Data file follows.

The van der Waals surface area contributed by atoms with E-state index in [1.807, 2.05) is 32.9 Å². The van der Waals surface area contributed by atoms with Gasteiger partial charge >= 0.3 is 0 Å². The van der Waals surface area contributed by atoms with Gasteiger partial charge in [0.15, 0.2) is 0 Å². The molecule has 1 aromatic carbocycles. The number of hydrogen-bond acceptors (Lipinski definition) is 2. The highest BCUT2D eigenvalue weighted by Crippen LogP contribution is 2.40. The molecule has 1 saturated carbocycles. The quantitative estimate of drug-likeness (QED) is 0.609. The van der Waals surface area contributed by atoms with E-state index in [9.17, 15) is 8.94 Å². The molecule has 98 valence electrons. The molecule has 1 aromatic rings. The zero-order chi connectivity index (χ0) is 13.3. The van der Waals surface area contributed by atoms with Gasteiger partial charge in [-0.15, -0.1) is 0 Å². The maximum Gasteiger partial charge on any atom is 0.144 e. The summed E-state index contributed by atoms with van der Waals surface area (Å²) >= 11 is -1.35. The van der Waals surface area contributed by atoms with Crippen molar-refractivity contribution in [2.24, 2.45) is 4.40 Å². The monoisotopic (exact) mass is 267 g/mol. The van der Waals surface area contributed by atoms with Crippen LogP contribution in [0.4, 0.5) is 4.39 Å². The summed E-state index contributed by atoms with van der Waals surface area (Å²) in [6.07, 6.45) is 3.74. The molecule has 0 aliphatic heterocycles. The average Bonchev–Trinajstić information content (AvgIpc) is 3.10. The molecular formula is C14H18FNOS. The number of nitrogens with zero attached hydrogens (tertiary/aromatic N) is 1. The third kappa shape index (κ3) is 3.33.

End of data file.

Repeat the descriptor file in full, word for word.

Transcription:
The van der Waals surface area contributed by atoms with E-state index in [1.807, 2.05) is 32.9 Å². The van der Waals surface area contributed by atoms with Gasteiger partial charge >= 0.3 is 0 Å². The van der Waals surface area contributed by atoms with Gasteiger partial charge in [0.15, 0.2) is 0 Å². The molecule has 1 aromatic carbocycles. The number of hydrogen-bond acceptors (Lipinski definition) is 2. The highest BCUT2D eigenvalue weighted by Crippen LogP contribution is 2.40. The molecule has 1 saturated carbocycles. The quantitative estimate of drug-likeness (QED) is 0.609. The van der Waals surface area contributed by atoms with E-state index in [9.17, 15) is 8.94 Å². The molecule has 98 valence electrons. The molecule has 1 aromatic rings. The zero-order chi connectivity index (χ0) is 13.3. The van der Waals surface area contributed by atoms with Gasteiger partial charge in [-0.15, -0.1) is 0 Å². The maximum Gasteiger partial charge on any atom is 0.144 e. The summed E-state index contributed by atoms with van der Waals surface area (Å²) >= 11 is -1.35. The van der Waals surface area contributed by atoms with Crippen molar-refractivity contribution in [2.24, 2.45) is 4.40 Å². The monoisotopic (exact) mass is 267 g/mol. The van der Waals surface area contributed by atoms with Crippen LogP contribution in [0.4, 0.5) is 4.39 Å². The summed E-state index contributed by atoms with van der Waals surface area (Å²) in [6.07, 6.45) is 3.74. The molecule has 0 aliphatic heterocycles. The average Bonchev–Trinajstić information content (AvgIpc) is 3.10. The molecular formula is C14H18FNOS. The number of nitrogens with zero attached hydrogens (tertiary/aromatic N) is 1. The third kappa shape index (κ3) is 3.33.